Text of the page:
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Is the Philippines Ready for a Taiwan Conflict?

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Is the Philippines Ready for a Taiwan Conflict?

The Philippines is becoming increasingly vocal about Taiwan, and Beijing is watching carefully.

Is the Philippines Ready for a Taiwan Conflict?

The Avenger class mine countermeasures ship USS Chief (MCM 14) transits the South China Sea with Philippine Navy vessel BRP Ramon Alcaraz (FF 16) after completing a maritime cooperative activity, Mar. 21, 2019.

Credit: U.S. Navy photo by Mass Communication Specialist 2nd Class Jordan Crouch

The Philippine government said in its National Security Policy 2023 to 2028, adopted on August 14, that the escalating tension in the Taiwan Strait is a “major concern” that could affect the country.

According to the Philippine Star, the document added, “Any military conflict in the Taiwan Strait would inevitably affect the Philippines given the geographic proximity of Taiwan to the Philippine archipelago and the presence of over 150,000 Filipinos in Taiwan.” 

Such expressions of concern are not new. One month ago, Philippine Defense Chief Gilbert Teodoro Jr. stated that the Philippine government is closely monitoring the threat of an invasion of Taiwan by China and preparing for possible contingencies. Teodoro further explained that the Philippines was preparing for “all contingencies,” not merely a flashpoint between China and Taiwan. He also clarified that these preparations are a multi-agency effort, not only focused on the defense side.

Philippine President Ferdinand Marcos Jr. has also spoken about the Taiwan issue. In February, Marcos said in an interview with Nikkei Asia that it would be difficult for the Philippines to avoid getting involved in a potential conflict in the Taiwan Strait, considering its geographical location.

The Philippines is the closest country to Taiwan among the five Indo-Pacific allies of the United States. After Marcos took office in May last year, the Philippines has deepened military cooperation with the United States dramatically, by expanding U.S. access to four new military bases. One of those, the base in Cagayan province, is only about 400 kilometers away from Taiwan.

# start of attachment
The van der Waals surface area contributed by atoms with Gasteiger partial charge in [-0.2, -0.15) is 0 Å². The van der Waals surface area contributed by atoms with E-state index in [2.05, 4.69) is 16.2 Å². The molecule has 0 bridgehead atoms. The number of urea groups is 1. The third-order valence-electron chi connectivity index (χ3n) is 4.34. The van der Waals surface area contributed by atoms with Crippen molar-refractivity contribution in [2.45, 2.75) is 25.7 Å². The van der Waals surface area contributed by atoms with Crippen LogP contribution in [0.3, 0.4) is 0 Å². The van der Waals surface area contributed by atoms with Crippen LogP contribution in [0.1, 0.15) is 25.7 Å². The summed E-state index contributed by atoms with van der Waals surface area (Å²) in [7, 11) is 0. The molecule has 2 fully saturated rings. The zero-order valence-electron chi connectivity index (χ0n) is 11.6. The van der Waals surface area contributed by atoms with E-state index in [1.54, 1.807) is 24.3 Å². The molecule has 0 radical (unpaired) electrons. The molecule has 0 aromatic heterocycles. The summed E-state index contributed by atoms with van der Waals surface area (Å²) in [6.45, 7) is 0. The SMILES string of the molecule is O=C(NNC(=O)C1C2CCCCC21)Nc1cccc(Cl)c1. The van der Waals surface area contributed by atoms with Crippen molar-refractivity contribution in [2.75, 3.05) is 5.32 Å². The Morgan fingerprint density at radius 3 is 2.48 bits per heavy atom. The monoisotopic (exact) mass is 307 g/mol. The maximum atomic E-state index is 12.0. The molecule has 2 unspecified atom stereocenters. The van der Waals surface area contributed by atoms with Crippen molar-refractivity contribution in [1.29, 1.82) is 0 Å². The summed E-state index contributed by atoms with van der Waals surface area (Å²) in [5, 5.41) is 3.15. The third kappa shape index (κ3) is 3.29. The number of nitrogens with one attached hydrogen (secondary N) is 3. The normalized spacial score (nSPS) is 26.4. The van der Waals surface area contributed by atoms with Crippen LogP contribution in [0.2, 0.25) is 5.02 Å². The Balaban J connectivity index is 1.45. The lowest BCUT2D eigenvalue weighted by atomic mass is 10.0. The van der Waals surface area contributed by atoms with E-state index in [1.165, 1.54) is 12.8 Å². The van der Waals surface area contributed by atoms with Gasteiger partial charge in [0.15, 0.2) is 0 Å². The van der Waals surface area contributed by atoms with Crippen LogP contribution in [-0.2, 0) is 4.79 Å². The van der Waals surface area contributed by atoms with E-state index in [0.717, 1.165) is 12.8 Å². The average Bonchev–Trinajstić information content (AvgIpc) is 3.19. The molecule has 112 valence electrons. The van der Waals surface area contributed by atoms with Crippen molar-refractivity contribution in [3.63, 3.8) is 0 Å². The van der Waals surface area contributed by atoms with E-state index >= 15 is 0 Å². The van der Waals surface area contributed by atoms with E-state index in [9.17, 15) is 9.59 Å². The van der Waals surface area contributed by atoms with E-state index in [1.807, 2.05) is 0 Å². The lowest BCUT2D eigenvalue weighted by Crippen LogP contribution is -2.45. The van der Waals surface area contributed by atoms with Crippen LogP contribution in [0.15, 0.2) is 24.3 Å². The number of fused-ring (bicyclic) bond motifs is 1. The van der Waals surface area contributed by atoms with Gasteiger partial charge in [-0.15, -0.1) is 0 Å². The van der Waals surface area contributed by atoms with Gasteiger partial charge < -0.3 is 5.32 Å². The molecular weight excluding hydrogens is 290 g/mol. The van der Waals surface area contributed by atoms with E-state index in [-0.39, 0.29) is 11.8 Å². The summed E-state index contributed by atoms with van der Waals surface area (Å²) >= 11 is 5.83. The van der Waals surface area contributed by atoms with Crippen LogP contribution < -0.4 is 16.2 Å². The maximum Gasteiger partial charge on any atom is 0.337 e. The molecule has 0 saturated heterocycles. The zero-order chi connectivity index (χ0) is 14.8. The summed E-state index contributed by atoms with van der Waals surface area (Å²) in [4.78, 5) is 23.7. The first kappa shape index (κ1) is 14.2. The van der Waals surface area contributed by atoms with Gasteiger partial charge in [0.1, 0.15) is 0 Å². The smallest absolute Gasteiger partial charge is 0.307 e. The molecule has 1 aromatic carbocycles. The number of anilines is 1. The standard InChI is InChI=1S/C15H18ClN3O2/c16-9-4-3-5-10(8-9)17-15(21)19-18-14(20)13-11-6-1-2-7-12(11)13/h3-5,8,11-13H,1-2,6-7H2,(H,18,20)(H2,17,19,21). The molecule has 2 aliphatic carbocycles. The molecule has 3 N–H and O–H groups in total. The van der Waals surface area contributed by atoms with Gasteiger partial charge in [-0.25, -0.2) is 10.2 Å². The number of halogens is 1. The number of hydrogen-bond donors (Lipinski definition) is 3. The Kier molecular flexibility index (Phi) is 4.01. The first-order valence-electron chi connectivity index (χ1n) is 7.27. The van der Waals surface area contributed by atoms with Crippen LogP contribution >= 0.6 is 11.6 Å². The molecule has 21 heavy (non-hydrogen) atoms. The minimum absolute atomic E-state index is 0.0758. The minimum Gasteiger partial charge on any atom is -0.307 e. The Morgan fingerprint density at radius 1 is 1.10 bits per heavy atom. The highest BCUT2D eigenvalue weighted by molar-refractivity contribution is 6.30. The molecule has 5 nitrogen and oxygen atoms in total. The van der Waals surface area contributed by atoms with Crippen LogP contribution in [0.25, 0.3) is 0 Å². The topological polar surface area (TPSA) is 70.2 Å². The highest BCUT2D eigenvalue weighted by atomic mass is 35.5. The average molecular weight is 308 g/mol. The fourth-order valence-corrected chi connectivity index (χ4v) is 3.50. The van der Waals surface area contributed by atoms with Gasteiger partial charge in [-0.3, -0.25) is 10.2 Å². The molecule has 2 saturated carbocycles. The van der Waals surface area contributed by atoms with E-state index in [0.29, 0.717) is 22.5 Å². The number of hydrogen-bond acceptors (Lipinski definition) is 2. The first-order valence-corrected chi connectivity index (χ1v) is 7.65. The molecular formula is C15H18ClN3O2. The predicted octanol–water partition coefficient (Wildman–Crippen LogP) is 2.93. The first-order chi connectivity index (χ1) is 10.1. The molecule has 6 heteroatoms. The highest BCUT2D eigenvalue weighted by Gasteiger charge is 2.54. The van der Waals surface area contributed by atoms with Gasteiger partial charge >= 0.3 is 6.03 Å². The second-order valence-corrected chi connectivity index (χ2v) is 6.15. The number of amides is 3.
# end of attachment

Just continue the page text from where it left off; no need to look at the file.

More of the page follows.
China is increasingly alert to the Philippines’ involvement in the Taiwan issue. Moreover, as Philippine-U.S. defense cooperation has rapidly developed under Marcos, China is also worried about the military intervention of the United States and Philippine in any contingency in the Taiwan Strait. As China’s most popular newspaper, the Global Times, concluded in May, “given the unequal relationship between the Philippines and the US, there is a high risk that the Philippines will be able to do nothing when the US wants to break its word and drag the country into the Taiwan question.”

China has sought to deter the Philippines from getting involved in the Taiwan issue. In April, Chinese Ambassador to the Philippines Huang Xilian warned the Philippines that the United States intends to interfere in the Taiwan issue through the new sites under the Enhanced Defense Cooperation Agreement (EDCA).

Although Marcos has framed the deals with the United States as a defensive measure to shore up the Philippines’ national security, Beijing still claimed Manila was meddling with its internal affairs by granting the U.S. access to Philippine military bases.

There is a new round of tensions in the Taiwan Strait as William Lai, a candidate for the 2024 election in Taiwan, transited the United States on either side of his Paraguay tour in August. At the same time, the maritime standoff between the Philippines and China in Second Thomas Shoal (Ren’ai Reef) has escalated.